"Last year, I finished runner-up, too," Choi said. "I went into the playoff and lost. I really wanted to win this week."
Creamer, aiming for her 10th LPGA title, missed a 20-footer for eagle on No. 12 by inches, covering her mouth in disbelief. Then she barely missed a 25-foot birdie putt on No. 14 and started laughing. Two more near-misses followed on Nos. 15 and 16, wiping the smile from her face.
"I had some good, long efforts and they just didn't fall in. Sometimes it's your day and sometimes it's not," she said.
Creamer never dreamed she'd be this close to the title after the car accident on the way to the airport in Bangkok after the LPGA Honda Thailand tournament last week.
She slammed her right shoulder into the dashboard and woke up Thursday still numb. Her caddie, Colin Cann, and fellow golfer Ai Miyazato were also injured. Miyazato withdrew before the tournament because of a sore back, neck and head.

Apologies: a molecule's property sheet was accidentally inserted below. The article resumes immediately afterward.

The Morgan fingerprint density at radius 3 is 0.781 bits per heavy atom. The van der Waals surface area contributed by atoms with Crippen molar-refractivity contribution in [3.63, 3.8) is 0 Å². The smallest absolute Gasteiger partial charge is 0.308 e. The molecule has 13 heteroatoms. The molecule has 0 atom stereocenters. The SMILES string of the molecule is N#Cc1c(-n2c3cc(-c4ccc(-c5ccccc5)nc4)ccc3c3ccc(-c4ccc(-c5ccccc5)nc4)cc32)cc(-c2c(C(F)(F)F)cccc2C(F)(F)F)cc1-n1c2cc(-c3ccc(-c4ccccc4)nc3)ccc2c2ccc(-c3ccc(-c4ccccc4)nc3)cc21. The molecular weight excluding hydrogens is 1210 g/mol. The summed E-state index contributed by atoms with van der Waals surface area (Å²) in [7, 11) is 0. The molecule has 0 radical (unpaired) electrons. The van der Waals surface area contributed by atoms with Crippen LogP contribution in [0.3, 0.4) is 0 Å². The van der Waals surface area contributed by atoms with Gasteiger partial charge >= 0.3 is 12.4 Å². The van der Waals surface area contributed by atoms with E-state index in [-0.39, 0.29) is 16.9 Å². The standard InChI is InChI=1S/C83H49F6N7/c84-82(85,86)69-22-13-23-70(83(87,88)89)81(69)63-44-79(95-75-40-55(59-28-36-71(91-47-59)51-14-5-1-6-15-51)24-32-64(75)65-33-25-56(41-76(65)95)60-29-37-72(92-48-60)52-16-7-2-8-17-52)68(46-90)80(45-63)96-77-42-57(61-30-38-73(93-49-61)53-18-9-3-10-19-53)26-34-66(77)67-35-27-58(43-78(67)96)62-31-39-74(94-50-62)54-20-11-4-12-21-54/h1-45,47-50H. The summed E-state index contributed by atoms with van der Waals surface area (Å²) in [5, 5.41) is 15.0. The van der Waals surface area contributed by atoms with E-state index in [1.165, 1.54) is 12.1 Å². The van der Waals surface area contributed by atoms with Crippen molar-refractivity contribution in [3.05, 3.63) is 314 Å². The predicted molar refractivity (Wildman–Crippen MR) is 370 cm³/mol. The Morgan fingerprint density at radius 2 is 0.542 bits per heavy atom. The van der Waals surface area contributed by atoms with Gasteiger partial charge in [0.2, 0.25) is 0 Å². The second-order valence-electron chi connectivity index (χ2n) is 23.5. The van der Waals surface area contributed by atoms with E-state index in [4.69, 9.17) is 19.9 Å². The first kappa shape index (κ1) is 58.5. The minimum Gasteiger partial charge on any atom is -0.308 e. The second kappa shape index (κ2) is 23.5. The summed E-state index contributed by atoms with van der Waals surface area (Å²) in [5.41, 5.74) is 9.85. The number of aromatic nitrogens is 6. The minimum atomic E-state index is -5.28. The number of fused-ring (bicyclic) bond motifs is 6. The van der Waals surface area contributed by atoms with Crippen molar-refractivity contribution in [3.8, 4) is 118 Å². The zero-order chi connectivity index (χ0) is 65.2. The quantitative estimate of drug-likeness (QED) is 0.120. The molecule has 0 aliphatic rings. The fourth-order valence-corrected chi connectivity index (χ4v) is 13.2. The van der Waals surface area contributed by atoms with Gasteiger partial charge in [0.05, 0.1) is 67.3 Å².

"This is much more than what I even bargained for," Creamer said. "Didn't even know if I was going to tee it up. And taking a third after what Colin and I have been through, it's pretty good."
Tseng was never a factor after the first day. The five-time major winner hasn't won a tournament in nearly a year and could soon lose her top ranking to Choi or Lewis, who moves up to third after this week.
"I didn't hit the ball very well this week, but it's OK. You know you always have next year to come back here," she said.
"World No. 1, I know it's good and people like it," she added. "But I want to care about myself more and I just want to enjoy (my golf). If I lose (it), I'll get back one day, too."